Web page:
Political Pundits Give Their Take on Obama’s Nobel Prize

Is giving hope and capturing a world audience enough?

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President Barack Obama has been awarded the 2009 Nobel Peace Prize, with citizens celebrating and questioning the choice. (Source: Getty Images)

In a stunning turn of events, the world awakened Friday morning to the news that President Barack Obama has won the 2009 Nobel Peace Prize. Just nine months in office and only the third sitting U.S. president to win the award, he was nominated within days after the inauguration.

It’s an extraordinary feat for a number of reasons, but what stands out the most is the way in which it has united the American public—friends of the president and foes, alike—in their standard reaction: Why?

According to a release issued by the Nobel Committee, Obama was chosen for his “extraordinary efforts to strengthen international diplomacy and cooperation between peoples.” It also cited his “vision of and work for a world without nuclear weapons.”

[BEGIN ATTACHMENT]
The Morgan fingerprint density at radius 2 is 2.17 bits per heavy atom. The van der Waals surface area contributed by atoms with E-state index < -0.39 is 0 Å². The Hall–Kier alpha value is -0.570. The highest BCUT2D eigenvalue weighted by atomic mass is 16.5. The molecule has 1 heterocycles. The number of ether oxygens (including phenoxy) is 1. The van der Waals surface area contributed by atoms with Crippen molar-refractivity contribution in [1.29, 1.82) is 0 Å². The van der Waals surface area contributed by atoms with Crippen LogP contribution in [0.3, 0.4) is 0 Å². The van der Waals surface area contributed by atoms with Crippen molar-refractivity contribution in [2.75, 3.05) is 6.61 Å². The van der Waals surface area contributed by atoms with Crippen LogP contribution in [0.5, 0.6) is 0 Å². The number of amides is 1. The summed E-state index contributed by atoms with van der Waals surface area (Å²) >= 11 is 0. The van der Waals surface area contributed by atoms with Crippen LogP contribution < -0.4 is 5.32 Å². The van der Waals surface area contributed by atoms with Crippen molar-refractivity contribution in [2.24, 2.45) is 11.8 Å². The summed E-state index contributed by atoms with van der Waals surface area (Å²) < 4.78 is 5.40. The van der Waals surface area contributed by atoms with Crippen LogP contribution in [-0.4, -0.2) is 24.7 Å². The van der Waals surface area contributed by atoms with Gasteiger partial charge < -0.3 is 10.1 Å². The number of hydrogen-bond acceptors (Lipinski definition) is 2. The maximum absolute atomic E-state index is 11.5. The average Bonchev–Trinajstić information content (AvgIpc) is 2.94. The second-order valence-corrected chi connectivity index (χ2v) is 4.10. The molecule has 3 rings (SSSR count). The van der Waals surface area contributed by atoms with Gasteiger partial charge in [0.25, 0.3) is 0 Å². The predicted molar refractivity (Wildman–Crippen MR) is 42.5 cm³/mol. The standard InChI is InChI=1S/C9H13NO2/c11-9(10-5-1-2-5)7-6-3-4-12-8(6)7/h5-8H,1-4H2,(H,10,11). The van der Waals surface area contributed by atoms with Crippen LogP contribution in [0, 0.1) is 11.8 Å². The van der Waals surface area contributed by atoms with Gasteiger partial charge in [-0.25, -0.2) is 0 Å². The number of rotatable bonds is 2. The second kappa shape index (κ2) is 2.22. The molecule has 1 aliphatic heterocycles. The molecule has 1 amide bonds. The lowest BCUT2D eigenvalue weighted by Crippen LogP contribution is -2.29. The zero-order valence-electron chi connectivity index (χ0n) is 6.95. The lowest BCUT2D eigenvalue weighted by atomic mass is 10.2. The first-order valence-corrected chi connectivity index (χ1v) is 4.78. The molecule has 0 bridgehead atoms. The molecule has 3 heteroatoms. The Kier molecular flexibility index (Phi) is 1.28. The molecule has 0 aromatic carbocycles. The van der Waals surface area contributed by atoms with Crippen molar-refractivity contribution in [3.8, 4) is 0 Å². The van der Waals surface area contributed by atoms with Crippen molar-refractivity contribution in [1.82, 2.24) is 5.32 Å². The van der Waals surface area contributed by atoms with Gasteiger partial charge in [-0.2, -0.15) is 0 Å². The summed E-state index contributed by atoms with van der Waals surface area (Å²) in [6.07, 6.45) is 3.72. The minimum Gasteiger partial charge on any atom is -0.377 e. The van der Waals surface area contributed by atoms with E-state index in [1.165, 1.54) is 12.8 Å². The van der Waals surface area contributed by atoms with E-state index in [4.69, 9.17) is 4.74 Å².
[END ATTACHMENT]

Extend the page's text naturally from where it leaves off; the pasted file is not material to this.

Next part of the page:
In brief remarks delivered from the Rose Garden, the president expressed both surprise and acknowledgement that the committee is in essence recognizing aspiration over achievement.

“Let me be clear: I do not view it as a recognition of my own accomplishments, but rather as an affirmation of American leadership on behalf of aspirations held by people in all nations,” he said. Obama also said he doesn’t deserve to join the transformative men and women “who’ve inspired me and inspired the entire world through their courageous pursuit of peace.”

Yet, his own ability to inspire a nation to elect its first black president and choose change last November, as well as what critics have disparagingly called his “star power,” contributed to the win. The committee said it’s very rare that a person can capture the world’s attention and give people hope for a better future as Obama has. Is that enough?

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